A Malaysian female minister has sparked outrage after she advised husbands to beat their ‘stubborn’ wives ‘gently’ to discipline them for ‘unruly’ behaviour.
Siti Zailah Mohd Yusoff, the deputy minister for women, family, and community development, was accused of ‘normalising’ domestic violence by urging men to strike their wives to show how strict he is and ‘how much he wants her to change’.
Speaking in a two-minute video on Instagram called ‘Mother’s Tips’, the deputy minister first advised husbands to ‘discipline’ their ‘stubborn’ wives by speaking to them. But if they refused to change their behaviour, then they should sleep apart from them for three days.
‘However, if the wife still refuses to take the advice, or change her behaviour after the sleeping separation, then the husbands can try the physical touch approach, by striking her gently, to show his strictness and how much he wants her to change,’ Siti Zailah said in the video.
The deputy minister, who is an MP for the Pan-Malaysian Islamic Party, also urged women to only speak to their husbands if they have permission in order to win over their partners.
‘Speak to your husbands when they are calm, finished eating, have prayed and are relaxed,’ Siti Zailah said. ‘When we want to speak, ask for permission first.’
A coailition of women’s rights groups, the Joint Action Group for Gender Equality, accused Siti Zailah of ‘normalising’ domestic violence and demanded she resigns from her position as deputy women’s minister.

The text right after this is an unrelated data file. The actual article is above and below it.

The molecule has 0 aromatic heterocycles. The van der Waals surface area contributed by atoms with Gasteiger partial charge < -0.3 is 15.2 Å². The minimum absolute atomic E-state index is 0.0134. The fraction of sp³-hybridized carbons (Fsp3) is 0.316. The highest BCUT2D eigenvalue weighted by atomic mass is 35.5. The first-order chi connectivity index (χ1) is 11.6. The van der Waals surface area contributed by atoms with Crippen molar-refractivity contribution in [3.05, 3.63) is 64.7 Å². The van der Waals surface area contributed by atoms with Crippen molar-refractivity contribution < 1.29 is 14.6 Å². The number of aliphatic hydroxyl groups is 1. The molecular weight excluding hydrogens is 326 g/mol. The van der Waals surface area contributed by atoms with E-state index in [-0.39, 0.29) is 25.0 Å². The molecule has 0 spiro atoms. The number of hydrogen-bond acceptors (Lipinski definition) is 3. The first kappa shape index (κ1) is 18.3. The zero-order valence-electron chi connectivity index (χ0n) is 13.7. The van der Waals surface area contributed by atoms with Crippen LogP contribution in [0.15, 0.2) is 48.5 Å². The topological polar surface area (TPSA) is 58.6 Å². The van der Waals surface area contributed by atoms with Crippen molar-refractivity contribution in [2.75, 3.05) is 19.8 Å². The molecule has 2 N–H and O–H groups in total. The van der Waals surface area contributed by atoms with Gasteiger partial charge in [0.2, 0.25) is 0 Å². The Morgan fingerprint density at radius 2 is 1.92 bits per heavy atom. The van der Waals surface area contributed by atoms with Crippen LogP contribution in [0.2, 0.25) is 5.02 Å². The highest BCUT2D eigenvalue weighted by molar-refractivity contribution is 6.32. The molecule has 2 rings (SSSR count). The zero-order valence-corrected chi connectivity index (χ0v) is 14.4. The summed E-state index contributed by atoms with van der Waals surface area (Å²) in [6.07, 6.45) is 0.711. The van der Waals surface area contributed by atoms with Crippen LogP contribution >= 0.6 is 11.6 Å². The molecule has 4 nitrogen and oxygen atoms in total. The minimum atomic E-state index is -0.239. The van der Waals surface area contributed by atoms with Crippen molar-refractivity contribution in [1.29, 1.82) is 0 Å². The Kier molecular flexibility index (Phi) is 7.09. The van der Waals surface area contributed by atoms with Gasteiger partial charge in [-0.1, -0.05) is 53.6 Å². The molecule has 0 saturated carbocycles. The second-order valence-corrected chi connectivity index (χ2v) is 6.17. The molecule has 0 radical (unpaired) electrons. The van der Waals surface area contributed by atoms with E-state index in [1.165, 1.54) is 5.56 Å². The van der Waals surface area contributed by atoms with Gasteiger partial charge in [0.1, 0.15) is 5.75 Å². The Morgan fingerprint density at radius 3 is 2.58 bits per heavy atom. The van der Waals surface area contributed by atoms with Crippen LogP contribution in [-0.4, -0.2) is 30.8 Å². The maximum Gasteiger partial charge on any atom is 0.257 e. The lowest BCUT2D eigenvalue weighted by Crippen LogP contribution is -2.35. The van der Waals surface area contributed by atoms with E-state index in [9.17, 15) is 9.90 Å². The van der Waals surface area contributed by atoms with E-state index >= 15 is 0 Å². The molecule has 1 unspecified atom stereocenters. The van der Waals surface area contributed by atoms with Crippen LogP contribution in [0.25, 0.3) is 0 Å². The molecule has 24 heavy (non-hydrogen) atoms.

‘The deputy minister must step down for normalising domestic violence, which is a crime in Malaysia, as well as for perpetuating ideas and behaviours that are opposed to gender equality,’ a joint statement read.
The organisation said between 2020 and 2021, there were 9,015 police reports on domestic violence and those figures will in reality be higher as they do not include the women who have reported the abuse to charities.
‘There is often a stigma and fear attached to reporting domestic violence and this is made worse by statements such as those of Siti Zailah,’ the women’s rights groups said.
They added: ‘As a minister who is meant to uphold gender equality and the rights of women to protection and safety, this is abhorrent, denies women the right to equality, their right to dignity and to be free from degrading treatment.
‘It is grossly mistaken and a demonstration of failed leadership.’